January 30, 2011
“Every child is an artist. The problem is how to remain an artist once we grow up.”
This is one of my favorite little quips, courtesy of Pablo Picasso. The reason I like it so much is the way most adults react to external influences. Most adults seem to have some sort of cognitive or social bias that I can’t name. It’s the “here we go again” syndrome. It’s a combination of raw pessimism, a bad reaction to any little thing that goes wrong, and negative reactions to every story they see on TV, especially in politics. It’s always easier to collectively call “them” idiots than it is to do anything constructive yourself.
An example, the other day I was unfortunately at a car dealership. The salesman decided it would be congenial to make small talk with “if I can get this stupid computer to show me anything, we’ll take a look.” He then gave me a knowing half-smile and, I’m sure, expected me to chuckle in agreement.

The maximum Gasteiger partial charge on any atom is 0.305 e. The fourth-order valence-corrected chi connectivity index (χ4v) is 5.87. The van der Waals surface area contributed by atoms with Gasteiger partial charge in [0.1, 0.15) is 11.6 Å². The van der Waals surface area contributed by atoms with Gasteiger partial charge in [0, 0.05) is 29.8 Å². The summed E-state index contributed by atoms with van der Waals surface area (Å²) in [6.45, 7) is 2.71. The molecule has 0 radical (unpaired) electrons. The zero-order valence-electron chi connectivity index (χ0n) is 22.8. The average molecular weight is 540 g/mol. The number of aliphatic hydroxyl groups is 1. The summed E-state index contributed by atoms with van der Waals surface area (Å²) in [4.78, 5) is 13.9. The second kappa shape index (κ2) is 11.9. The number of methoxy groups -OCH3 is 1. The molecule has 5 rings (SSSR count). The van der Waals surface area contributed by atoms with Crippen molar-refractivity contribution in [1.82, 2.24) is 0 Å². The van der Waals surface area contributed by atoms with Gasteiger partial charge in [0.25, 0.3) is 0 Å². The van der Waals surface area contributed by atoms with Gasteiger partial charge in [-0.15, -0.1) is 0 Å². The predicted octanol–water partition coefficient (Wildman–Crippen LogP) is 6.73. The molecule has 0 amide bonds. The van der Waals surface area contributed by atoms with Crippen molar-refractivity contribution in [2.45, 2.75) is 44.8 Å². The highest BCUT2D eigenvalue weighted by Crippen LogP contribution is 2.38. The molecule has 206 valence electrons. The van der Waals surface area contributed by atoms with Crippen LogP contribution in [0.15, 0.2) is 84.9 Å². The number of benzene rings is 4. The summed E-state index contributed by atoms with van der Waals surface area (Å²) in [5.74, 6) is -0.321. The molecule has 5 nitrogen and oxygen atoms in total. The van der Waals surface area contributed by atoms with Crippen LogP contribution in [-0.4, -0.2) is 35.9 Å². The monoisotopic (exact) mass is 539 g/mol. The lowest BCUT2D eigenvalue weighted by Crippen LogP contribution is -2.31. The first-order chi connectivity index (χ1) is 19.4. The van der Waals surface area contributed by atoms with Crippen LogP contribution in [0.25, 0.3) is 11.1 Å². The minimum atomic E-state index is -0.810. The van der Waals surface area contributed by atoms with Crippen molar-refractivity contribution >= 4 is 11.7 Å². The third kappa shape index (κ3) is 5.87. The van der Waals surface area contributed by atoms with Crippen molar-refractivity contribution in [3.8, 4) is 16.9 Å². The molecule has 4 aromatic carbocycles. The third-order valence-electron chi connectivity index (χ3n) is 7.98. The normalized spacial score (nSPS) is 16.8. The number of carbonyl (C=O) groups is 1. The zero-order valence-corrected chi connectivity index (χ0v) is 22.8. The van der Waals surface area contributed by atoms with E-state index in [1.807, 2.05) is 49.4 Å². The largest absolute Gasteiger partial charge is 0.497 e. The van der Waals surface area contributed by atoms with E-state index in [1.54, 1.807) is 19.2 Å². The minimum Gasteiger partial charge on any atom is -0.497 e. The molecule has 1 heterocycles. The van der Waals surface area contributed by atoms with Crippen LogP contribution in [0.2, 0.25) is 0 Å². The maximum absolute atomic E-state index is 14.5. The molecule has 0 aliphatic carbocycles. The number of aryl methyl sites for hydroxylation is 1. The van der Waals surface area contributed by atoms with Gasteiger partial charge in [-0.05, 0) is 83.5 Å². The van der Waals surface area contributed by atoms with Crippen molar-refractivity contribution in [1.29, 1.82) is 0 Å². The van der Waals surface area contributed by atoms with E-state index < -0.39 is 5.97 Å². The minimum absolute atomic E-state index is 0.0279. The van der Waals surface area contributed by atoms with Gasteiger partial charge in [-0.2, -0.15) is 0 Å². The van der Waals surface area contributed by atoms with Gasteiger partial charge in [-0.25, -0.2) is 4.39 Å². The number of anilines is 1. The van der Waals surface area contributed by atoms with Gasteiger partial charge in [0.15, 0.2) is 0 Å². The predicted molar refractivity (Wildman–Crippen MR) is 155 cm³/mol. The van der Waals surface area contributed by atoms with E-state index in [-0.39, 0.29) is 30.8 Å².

Kids never act like this. Adults that do have grown up to learn “life is hard.” They never asked, like Voltaire, “compared to what?” The people I am most fond of are the ones who never learned it, who have kept their (sometimes irrational) childlike outlook. They’re happier, more pleasant to be around, more inquisitive, and usually wiser.
Picasso has another quip that tells us why this is important:
“Each second we live is a new and unique moment of the universe, a moment that will never be again. And what do we teach our children? We teach them that two and two make four, and that Paris is the capital of France. When will we also teach them what they are? We should say to each of them: Do you know what you are? You are a marvel. You are unique. In all the years that have passed, there has never been another child like you. Your legs, your arms, your clever fingers, the way you move. You may become a Shakespeare, a Michelangelo, a Beethoven. You have the capacity for anything. Yes, you are a marvel. And when you grow up, can you then harm another who is, like you, a marvel? You must work, we must all work, to make the world worthy of its children.”